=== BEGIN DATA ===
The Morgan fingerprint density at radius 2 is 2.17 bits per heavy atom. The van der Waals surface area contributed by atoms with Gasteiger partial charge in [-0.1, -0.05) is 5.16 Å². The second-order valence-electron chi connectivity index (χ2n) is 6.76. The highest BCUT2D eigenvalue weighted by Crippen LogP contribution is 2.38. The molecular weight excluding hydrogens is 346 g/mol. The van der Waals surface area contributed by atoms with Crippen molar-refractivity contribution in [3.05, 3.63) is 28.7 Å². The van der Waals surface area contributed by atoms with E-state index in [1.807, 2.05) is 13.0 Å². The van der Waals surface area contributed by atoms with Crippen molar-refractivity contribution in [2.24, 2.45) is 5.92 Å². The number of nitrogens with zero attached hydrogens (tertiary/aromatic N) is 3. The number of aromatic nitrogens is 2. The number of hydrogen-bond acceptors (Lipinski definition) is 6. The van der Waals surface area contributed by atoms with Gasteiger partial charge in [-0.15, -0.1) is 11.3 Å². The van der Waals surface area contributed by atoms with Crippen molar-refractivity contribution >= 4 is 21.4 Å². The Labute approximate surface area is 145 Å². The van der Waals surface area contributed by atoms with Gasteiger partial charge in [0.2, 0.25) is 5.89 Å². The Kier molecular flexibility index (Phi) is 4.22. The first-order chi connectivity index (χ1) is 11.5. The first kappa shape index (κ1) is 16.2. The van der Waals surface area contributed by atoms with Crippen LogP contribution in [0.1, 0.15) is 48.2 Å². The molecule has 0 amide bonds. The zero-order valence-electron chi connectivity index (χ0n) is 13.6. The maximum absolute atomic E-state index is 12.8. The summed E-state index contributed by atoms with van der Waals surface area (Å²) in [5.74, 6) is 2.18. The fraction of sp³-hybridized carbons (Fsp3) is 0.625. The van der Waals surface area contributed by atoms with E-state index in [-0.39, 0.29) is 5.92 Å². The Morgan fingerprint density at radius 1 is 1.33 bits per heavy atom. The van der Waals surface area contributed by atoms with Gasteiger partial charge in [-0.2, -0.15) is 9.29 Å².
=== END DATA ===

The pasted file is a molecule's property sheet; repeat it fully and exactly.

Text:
The Morgan fingerprint density at radius 2 is 2.17 bits per heavy atom. The van der Waals surface area contributed by atoms with Gasteiger partial charge in [-0.1, -0.05) is 5.16 Å². The second-order valence-electron chi connectivity index (χ2n) is 6.76. The highest BCUT2D eigenvalue weighted by Crippen LogP contribution is 2.38. The molecular weight excluding hydrogens is 346 g/mol. The van der Waals surface area contributed by atoms with Crippen molar-refractivity contribution in [3.05, 3.63) is 28.7 Å². The van der Waals surface area contributed by atoms with E-state index in [1.807, 2.05) is 13.0 Å². The van der Waals surface area contributed by atoms with Crippen molar-refractivity contribution in [2.24, 2.45) is 5.92 Å². The number of nitrogens with zero attached hydrogens (tertiary/aromatic N) is 3. The number of aromatic nitrogens is 2. The number of hydrogen-bond acceptors (Lipinski definition) is 6. The van der Waals surface area contributed by atoms with Gasteiger partial charge in [-0.15, -0.1) is 11.3 Å². The van der Waals surface area contributed by atoms with Crippen molar-refractivity contribution >= 4 is 21.4 Å². The Labute approximate surface area is 145 Å². The van der Waals surface area contributed by atoms with Gasteiger partial charge in [0.2, 0.25) is 5.89 Å². The Kier molecular flexibility index (Phi) is 4.22. The first-order chi connectivity index (χ1) is 11.5. The first kappa shape index (κ1) is 16.2. The van der Waals surface area contributed by atoms with Crippen LogP contribution in [0.1, 0.15) is 48.2 Å². The molecule has 0 amide bonds. The zero-order valence-electron chi connectivity index (χ0n) is 13.6. The maximum absolute atomic E-state index is 12.8. The summed E-state index contributed by atoms with van der Waals surface area (Å²) in [5.74, 6) is 2.18. The fraction of sp³-hybridized carbons (Fsp3) is 0.625. The van der Waals surface area contributed by atoms with E-state index in [-0.39, 0.29) is 5.92 Å². The Morgan fingerprint density at radius 1 is 1.33 bits per heavy atom. The van der Waals surface area contributed by atoms with Gasteiger partial charge in [-0.2, -0.15) is 9.29 Å².